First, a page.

In spite of the above-mentioned facts, the incidence of severe forms of ovarian hyper- stimulation syndrome is only 1% to 2% (8, 9); OHSS remains the major significant source of morbidity and mortality in patients undergoing assisted reproduction technologies. The incidence and the duration of the syndrome are strictly related to the surge of pregnancy hormones and the number of implanted embryos (10, 11). Because no method of treatment has been able to eliminate severe OHSS from the practice of assisted reproduction technologies, prevention of such risk or cycle cancellation remain the best strategies. Cryopreservation of all derived embryos has been successfully adopted to reduce the onset of the severe form of OHSS (8). Avoiding fresh embryo transfer in patients at high risk of developing OHSS prevents the late onset of the syndrome by simply eliminating the rise of hCG associated with successful embryo implantation. In this manner, some papers highlighted the reduction in the pregnancy chances because frozen-thawed embryo replacement may be associated with a lower pregnancy rate (12). Skaiker confirmed the results of intravenous albumin and transfer of fresh embryos with cryopreservation of all embryos for subsequent transfer in prevention of ovarian hyperstimulation syndrome (13). They did not observe significant differences between examined groups. Queen et al. showed that transfer of cryopreserved- thawed zygotes in 15 patients yields excellent pregnancy rates with reduction of OHSS symptoms (7). For comparison between transfer of cryopreserved and fresh embryo, a prospective randomized study was designed by Ferraretti and et al. (14). Their results suggest that elective cryopreservation of zygotes prevents the risk of OHSS and does not affect live birth and pregnancy rates. The last study in which elective cryopreservation of all embryos was compared with fresh ET was done by Fitzmaurice et al. (15). Although several studies have indicated that cryopreservation of all embryos reduced the risk of OHSS while achieving acceptable pregnancy rates (9, 16, 17), Cochrane review concluded that there was insufficient prospective evidence to conclude that cryopreservation prevented OHSS, compared with albumin administration or no cryopreservation (18). One reason why the paper published on this topic reached different conclusions could be the fact that embryo cryopreservation practice varies widely among assisted conception units. The variation includes policies regarding identification of the specific stage and the protocol used to freeze embryos, identification of the stage for thawing and replacing them, and consequently significant differences in success rates. Our results showed that cryopreservation of embryos reduces the patient's risk of developing the severe form of OHSS, and conserves the pregnancy potential in the form of stored embryos. To explain the different outcomes between the fresh and thawed embryo transfers, multiple factors can be considered. First, the improved techniques of vitrification result in better survival and developmental potential after thawing (19). Also, as we know, natural endometrial preparation is manipulated hormonally; several studies have revealed that ovarian stimulation severely decreased endometrial receptivity for embryo (20, 21). In Addition, embryo transfer during implantation window is a critical factor in the success of pregnancy but it is usually missed in most fresh cycles, although it is achievable through post-thaw embryo cycles (22). Checa also explained that the multiple eggs generated by ovarian stimulation would increase the release of estradiol from the ovary, which affect the receptivity of endometrial tissue. Some recent studies have shown that ovarian stimulation causes changes to the endometrial DNA pattern, which are not evident in the normal receptive endometrium (23). Therefore, the developmental potential of cryo-thawed embryos is a concern due to synchronization of endometrial receptivity. It was shown that better synchronization was achieved between the embryo and endometrium in frozen-thawed natural cycles than in stimulated cycles (20, 22).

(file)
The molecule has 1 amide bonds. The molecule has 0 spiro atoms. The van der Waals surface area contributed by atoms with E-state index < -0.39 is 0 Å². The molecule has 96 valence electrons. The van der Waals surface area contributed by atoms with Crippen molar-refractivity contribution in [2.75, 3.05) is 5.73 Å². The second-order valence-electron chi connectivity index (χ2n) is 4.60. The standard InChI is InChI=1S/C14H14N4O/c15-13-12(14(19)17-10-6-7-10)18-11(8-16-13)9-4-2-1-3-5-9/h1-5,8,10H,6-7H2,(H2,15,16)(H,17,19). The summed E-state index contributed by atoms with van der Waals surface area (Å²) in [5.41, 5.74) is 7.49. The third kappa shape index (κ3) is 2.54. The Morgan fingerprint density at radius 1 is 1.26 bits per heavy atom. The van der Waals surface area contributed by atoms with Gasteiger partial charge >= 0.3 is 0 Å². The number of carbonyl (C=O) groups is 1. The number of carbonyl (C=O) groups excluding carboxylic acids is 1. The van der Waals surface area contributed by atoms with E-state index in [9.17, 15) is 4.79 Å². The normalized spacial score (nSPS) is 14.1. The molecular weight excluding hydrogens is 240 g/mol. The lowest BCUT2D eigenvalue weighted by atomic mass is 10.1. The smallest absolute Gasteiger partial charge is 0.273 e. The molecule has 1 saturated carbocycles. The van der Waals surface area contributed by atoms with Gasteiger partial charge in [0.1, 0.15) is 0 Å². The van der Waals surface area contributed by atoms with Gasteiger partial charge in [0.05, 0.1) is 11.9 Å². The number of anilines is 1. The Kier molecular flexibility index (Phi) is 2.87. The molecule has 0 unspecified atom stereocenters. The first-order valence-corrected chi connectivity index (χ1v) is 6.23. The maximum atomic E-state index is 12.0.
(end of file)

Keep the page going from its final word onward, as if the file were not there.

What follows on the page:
In conclusion, for the patients who are at risk of OHSS, the embryos would be vitrified for frozen embryo transfer in order to reduce complication of fresh embryo transfer in OHSS cycle and improve the pregnancy rate.
Authors declare no conflict of interest
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Demographic data of group A and group B patients
|Group A||Group B||P-value|
|Combination of female & male factors||28.6%||32.1%||0.5|
|Number of oocytes retrieved||22.14±4.3||21.02±4.9||0.4|
|Number of embryos cryopreserved||13.82±3.5||12.5±4.3||0.31|
|Number of embryo transferred||3.22±0.6||4.1±0.7||0.07|
|Clinical pregnancy rates||45.6%||63.1% *||0.02|
|Delivery rates||35.4%||55.1% *||0.03|
*Significant difference with group A
Keywords: Cryopreservation, Embryo transfer, Ovarian hyperstimulation syndrome.